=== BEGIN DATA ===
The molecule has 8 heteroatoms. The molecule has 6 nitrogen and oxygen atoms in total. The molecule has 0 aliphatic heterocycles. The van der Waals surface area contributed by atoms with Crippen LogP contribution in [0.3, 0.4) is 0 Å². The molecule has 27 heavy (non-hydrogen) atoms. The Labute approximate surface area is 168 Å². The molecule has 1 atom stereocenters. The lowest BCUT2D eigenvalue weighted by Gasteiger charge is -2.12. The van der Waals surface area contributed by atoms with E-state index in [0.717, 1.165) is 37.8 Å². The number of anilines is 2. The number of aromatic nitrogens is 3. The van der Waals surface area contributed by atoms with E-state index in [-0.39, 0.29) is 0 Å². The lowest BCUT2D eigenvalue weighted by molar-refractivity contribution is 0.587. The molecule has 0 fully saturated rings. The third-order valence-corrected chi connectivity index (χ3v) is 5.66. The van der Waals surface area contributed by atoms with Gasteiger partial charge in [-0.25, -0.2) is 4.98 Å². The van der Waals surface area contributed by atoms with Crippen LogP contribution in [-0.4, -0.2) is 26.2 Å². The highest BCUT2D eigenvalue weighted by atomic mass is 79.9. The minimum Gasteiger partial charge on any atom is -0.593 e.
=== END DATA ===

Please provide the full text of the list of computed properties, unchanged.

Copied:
The molecule has 8 heteroatoms. The molecule has 6 nitrogen and oxygen atoms in total. The molecule has 0 aliphatic heterocycles. The van der Waals surface area contributed by atoms with Crippen LogP contribution in [0.3, 0.4) is 0 Å². The molecule has 27 heavy (non-hydrogen) atoms. The Labute approximate surface area is 168 Å². The molecule has 1 atom stereocenters. The lowest BCUT2D eigenvalue weighted by Gasteiger charge is -2.12. The van der Waals surface area contributed by atoms with E-state index in [0.717, 1.165) is 37.8 Å². The number of anilines is 2. The number of aromatic nitrogens is 3. The van der Waals surface area contributed by atoms with E-state index in [-0.39, 0.29) is 0 Å². The lowest BCUT2D eigenvalue weighted by molar-refractivity contribution is 0.587. The molecule has 0 fully saturated rings. The third-order valence-corrected chi connectivity index (χ3v) is 5.66. The van der Waals surface area contributed by atoms with Gasteiger partial charge in [-0.25, -0.2) is 4.98 Å². The van der Waals surface area contributed by atoms with Crippen LogP contribution in [-0.4, -0.2) is 26.2 Å². The highest BCUT2D eigenvalue weighted by atomic mass is 79.9. The minimum Gasteiger partial charge on any atom is -0.593 e.